Last month, Alan Greenspan spoke to the N.Y. Economic Club and sounded, for a while, like his old self.
"Although the gold standard could hardly be portrayed as having produced a period of price tranquility," he conceded, "it was the case that the price level in 1929 was not much different, on net, from what it had been in 1800.
But, in the two decades following the abandonment of the gold standard in 1933, the consumer price index in the United States nearly doubled. And, in the four decades after that, prices quintupled. Monetary policy, unleashed from the constraint of domestic gold convertibility, had allowed a persistent overissuance of money. As recently as a decade ago, central bankers, having witnessed more than a half-century of chronic inflation, appeared to confirm that a fiat currency was inherently subject to excess."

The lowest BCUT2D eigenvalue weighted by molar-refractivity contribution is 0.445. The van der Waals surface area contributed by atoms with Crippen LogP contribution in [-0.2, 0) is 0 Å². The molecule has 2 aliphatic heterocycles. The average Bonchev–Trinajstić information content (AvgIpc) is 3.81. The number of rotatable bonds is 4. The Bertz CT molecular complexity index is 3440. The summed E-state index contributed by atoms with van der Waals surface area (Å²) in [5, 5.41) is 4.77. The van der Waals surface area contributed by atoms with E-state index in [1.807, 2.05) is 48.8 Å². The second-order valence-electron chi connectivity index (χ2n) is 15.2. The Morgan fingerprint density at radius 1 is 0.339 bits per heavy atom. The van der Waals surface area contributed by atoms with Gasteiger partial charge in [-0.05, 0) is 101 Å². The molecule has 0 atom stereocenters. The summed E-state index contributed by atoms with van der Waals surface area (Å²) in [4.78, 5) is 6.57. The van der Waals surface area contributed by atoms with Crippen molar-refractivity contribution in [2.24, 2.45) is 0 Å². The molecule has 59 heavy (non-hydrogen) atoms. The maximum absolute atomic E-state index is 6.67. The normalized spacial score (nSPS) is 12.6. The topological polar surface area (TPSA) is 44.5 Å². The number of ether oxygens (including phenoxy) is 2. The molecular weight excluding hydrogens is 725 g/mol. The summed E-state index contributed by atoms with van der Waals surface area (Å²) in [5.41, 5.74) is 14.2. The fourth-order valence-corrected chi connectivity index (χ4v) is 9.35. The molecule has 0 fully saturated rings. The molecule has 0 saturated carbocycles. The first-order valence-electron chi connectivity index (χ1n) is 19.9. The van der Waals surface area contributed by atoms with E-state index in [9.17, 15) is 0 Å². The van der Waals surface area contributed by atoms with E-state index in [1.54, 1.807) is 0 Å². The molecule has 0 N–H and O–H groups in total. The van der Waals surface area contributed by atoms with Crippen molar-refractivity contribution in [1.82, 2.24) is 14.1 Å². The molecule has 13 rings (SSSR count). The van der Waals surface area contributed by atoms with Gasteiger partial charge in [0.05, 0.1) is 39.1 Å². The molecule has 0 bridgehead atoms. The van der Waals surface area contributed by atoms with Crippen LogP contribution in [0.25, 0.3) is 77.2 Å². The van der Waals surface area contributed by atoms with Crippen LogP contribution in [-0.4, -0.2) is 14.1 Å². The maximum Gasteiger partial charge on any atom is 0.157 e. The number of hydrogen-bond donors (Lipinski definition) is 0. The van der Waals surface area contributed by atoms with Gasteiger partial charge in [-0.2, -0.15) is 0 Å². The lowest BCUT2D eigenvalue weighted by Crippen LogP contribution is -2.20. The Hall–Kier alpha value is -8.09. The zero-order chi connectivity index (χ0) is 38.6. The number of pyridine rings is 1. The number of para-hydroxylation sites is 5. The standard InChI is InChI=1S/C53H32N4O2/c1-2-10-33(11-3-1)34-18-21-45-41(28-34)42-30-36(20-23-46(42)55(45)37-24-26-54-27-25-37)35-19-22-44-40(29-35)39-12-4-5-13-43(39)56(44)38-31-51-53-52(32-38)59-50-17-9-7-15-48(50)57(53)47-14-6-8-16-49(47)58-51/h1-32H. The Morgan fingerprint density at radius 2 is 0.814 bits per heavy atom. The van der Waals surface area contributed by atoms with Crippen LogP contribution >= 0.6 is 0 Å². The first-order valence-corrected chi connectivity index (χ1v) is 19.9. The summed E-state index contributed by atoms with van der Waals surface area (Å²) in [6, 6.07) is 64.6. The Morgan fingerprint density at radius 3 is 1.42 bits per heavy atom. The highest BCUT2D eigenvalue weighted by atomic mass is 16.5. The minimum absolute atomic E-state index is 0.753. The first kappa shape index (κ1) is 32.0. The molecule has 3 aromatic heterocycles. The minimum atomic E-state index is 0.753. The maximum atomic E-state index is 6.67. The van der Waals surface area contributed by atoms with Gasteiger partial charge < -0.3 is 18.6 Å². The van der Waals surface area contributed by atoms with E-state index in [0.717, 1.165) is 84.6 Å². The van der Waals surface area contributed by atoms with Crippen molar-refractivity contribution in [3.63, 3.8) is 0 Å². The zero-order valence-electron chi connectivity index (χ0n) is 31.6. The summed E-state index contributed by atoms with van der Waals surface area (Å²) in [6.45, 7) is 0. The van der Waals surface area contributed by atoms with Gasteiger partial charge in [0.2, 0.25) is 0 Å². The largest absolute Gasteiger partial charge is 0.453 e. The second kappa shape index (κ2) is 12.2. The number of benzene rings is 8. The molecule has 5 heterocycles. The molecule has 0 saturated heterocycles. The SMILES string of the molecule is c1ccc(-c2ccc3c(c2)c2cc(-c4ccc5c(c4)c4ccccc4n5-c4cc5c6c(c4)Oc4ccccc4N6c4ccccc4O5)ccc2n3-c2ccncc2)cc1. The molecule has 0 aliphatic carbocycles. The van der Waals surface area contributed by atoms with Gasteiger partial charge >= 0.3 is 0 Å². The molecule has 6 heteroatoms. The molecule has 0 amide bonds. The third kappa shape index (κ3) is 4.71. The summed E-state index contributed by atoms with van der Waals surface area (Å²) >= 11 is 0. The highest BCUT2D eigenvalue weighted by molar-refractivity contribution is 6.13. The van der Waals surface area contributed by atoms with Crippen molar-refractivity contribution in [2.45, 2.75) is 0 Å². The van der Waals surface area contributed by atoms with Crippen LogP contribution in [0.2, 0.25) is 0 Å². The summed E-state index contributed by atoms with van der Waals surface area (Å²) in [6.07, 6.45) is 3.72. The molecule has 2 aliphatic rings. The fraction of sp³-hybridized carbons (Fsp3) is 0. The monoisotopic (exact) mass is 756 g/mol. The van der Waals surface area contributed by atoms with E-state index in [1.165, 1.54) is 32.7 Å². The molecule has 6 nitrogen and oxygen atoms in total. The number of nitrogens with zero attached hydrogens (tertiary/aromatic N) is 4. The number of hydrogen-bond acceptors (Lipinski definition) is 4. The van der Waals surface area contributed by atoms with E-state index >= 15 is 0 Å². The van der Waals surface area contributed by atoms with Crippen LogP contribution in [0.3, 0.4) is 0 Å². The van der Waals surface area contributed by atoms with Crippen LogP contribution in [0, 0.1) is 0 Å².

Mr. Greenspan was setting the stage. He might have added that no central banker in all of history had ever succeeded in proving the contrary. Every fiat currency the world had ever seen had shown itself 'subject to excess' and then subject to destruction.
Against this epic background, the new Mr. Greenspan strutted out, front and center.
Today's essay is not about Mr. Greenspan, per se, but rather about his trade. Each metier comes with its own hazards. The baker burns fingers...the psychiatrist soon needs to have his own head examined. The moral hazard of banking is well documented. Given the power to create money out of thin air, the central banker almost always goes too far. And if one resists, his successor will almost certainly succumb.